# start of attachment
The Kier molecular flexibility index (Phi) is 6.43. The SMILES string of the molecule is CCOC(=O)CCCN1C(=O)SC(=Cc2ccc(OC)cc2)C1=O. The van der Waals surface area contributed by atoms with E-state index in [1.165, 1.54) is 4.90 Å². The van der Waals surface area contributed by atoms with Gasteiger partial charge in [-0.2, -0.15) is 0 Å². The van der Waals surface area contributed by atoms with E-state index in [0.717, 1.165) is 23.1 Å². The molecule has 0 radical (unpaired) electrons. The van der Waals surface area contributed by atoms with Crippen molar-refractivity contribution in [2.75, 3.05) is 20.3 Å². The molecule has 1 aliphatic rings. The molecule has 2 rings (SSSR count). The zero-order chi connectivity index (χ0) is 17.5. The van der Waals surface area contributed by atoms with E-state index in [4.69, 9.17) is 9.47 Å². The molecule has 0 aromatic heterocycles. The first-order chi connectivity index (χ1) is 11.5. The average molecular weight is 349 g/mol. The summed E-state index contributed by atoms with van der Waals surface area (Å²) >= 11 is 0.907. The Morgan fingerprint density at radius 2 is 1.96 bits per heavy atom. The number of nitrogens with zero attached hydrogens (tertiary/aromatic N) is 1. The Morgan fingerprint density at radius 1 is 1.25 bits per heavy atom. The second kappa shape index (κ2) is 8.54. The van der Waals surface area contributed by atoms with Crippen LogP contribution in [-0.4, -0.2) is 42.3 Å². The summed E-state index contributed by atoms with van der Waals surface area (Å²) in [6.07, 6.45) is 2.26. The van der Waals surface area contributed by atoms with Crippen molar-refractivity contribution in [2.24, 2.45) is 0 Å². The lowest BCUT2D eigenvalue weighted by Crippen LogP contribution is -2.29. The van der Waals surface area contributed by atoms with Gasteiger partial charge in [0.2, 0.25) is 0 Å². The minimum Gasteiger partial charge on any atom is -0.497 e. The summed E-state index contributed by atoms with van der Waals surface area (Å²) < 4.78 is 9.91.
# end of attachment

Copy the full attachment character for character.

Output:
The Kier molecular flexibility index (Phi) is 6.43. The SMILES string of the molecule is CCOC(=O)CCCN1C(=O)SC(=Cc2ccc(OC)cc2)C1=O. The van der Waals surface area contributed by atoms with E-state index in [1.165, 1.54) is 4.90 Å². The van der Waals surface area contributed by atoms with Gasteiger partial charge in [-0.2, -0.15) is 0 Å². The van der Waals surface area contributed by atoms with E-state index in [0.717, 1.165) is 23.1 Å². The molecule has 0 radical (unpaired) electrons. The van der Waals surface area contributed by atoms with Crippen molar-refractivity contribution in [2.75, 3.05) is 20.3 Å². The molecule has 1 aliphatic rings. The molecule has 2 rings (SSSR count). The zero-order chi connectivity index (χ0) is 17.5. The van der Waals surface area contributed by atoms with E-state index in [4.69, 9.17) is 9.47 Å². The molecule has 0 aromatic heterocycles. The first-order chi connectivity index (χ1) is 11.5. The average molecular weight is 349 g/mol. The summed E-state index contributed by atoms with van der Waals surface area (Å²) >= 11 is 0.907. The Morgan fingerprint density at radius 2 is 1.96 bits per heavy atom. The number of nitrogens with zero attached hydrogens (tertiary/aromatic N) is 1. The Morgan fingerprint density at radius 1 is 1.25 bits per heavy atom. The second kappa shape index (κ2) is 8.54. The van der Waals surface area contributed by atoms with Crippen LogP contribution in [-0.4, -0.2) is 42.3 Å². The summed E-state index contributed by atoms with van der Waals surface area (Å²) in [6.07, 6.45) is 2.26. The van der Waals surface area contributed by atoms with Crippen molar-refractivity contribution in [2.24, 2.45) is 0 Å². The lowest BCUT2D eigenvalue weighted by Crippen LogP contribution is -2.29. The van der Waals surface area contributed by atoms with Gasteiger partial charge in [0.2, 0.25) is 0 Å². The minimum Gasteiger partial charge on any atom is -0.497 e. The summed E-state index contributed by atoms with van der Waals surface area (Å²) < 4.78 is 9.91.